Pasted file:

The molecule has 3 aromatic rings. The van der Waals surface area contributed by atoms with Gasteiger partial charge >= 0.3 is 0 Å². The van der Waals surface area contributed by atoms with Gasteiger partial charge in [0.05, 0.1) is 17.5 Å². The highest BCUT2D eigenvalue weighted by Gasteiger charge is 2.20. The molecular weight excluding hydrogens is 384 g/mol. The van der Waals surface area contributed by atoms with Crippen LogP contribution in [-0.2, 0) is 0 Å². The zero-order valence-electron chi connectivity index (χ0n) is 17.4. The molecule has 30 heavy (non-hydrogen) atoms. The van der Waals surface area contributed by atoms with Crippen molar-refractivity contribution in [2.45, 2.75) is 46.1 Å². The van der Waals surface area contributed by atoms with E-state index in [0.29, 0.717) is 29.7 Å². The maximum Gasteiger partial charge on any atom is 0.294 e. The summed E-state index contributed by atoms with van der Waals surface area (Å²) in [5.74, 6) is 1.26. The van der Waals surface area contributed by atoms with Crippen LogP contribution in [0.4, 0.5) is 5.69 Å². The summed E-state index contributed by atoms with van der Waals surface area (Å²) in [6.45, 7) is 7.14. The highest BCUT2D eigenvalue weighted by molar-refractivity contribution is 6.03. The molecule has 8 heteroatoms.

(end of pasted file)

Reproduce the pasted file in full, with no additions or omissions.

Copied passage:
The molecule has 3 aromatic rings. The van der Waals surface area contributed by atoms with Gasteiger partial charge >= 0.3 is 0 Å². The van der Waals surface area contributed by atoms with Gasteiger partial charge in [0.05, 0.1) is 17.5 Å². The highest BCUT2D eigenvalue weighted by Gasteiger charge is 2.20. The molecular weight excluding hydrogens is 384 g/mol. The van der Waals surface area contributed by atoms with Crippen LogP contribution in [-0.2, 0) is 0 Å². The zero-order valence-electron chi connectivity index (χ0n) is 17.4. The molecule has 30 heavy (non-hydrogen) atoms. The van der Waals surface area contributed by atoms with Crippen molar-refractivity contribution in [2.45, 2.75) is 46.1 Å². The van der Waals surface area contributed by atoms with E-state index in [0.29, 0.717) is 29.7 Å². The maximum Gasteiger partial charge on any atom is 0.294 e. The summed E-state index contributed by atoms with van der Waals surface area (Å²) in [5.74, 6) is 1.26. The van der Waals surface area contributed by atoms with Crippen LogP contribution in [0.4, 0.5) is 5.69 Å². The summed E-state index contributed by atoms with van der Waals surface area (Å²) in [6.45, 7) is 7.14. The highest BCUT2D eigenvalue weighted by molar-refractivity contribution is 6.03. The molecule has 8 heteroatoms.